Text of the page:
- Qzone (QQ空间) has 600+ million registered users – they can write blog and diaries, send photos and watch videos.
- Sina Weibo (新浪微博) has 500 million registered users – a hybrid of Twitter and Facebook, it limits posts to 140 characters.
- WeChat (微信) has 236 million registered users – a mobile text and voice messaging service. Users can share a wide variety of media and information.
- Tencent Weibo (腾讯微博) has 220 million registered users – similar to Twitter. Users can share statuses, photos etc. up to 140 characters.
Chinese users spend a significant amount of time on social networks – over 40% of online time. Networks are censored and monitored for blacklisted keywords and politically censored topics, and users can be imprisoned for “inaccurate” messages if they are seen by over 5,000 users or reposted over 500 times. Despite this censorship, social network growth continues, particularly WeChat which is also available across Europe. This may be the year we see greater connections between networks in China and the West.
Facebook, Twitter and Google+ all have healthy user numbers despite being banned. However, they are dwarfed by the main networks.
One network not banned is LinkedIn, though it competes with the more popular Tianji. Online business social networks are not as popular and have significantly less users (Tijani has around 8-14 million). This is due to guānxì (关系), your personal network of influence where connections and relationships allow you to call on favours and services. Face-to-face networking is important and obviously not something that online profiles can replicate. Successful business in China must be done in person.
China’s online buying was set to exceed that of the USA’s in 2013 and forecast to grow to $543bn by 2015. It has increased by 70% year-on-year since 2009. Tencent and Alibaba, the largest ecommerce company in China, run the two most popular payment systems. Both companies have social media interests – combining this with China’s love of mobile is making it an online buying powerhouse.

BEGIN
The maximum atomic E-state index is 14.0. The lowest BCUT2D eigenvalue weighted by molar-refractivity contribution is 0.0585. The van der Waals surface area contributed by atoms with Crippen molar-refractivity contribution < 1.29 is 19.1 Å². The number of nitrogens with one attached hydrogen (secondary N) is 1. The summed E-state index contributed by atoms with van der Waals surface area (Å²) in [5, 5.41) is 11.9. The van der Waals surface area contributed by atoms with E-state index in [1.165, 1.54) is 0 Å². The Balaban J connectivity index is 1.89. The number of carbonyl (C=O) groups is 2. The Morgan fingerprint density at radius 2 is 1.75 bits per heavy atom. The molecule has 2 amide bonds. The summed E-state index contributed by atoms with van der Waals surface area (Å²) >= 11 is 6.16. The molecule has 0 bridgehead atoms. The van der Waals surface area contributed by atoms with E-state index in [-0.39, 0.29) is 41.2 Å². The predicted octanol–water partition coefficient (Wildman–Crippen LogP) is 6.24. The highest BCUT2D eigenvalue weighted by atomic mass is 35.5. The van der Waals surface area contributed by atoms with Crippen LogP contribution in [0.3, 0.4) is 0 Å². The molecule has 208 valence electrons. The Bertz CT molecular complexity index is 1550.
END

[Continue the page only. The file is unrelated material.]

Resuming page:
What Chinese online buyers love most is a bargain. They want the best price and will look for it. Alibaba runs “11.11”, the largest one-day sale in the country. In 2013, $5.78bn was spent, more than double what Americans spent on Black Friday and Cyber Monday.
You cannot take what you are currently doing and apply it to China
So will China’s ecommerce habits start to affect the West? It is hard to believe that they won’t – firstly, there is the attractive buying power of the country but this will require retailers to adapt for the Chinese market. Secondly, companies that are successful in China will look to roll-out that model to the rest of the world.
Creating a digital strategy for China
You cannot take what you are currently doing and apply it to China. A dedicated strategy and resource is required to be successful. You will need to consider:
- Language requirements – using native speakers to write and communicate on social networks.
- Website – make sure it is optimised for mobile (and translated). You may find that an app will work better (or that you need both). There are some differences in web design that should be taken into account.
- Search – budget for paid advertising and to optimise your website.
- Building relationships – this should be done in person. You cannot rely on online profiles and messaging to create good connections.
For more information or advice on digital marketing in China, contact our International Marketing Team at firstname.lastname@example.org.
Note: The infographic and article were updated on 20th February after feedback from Activ Hub – China Digital Intelligence Marketing. Thank you to them for the corrections!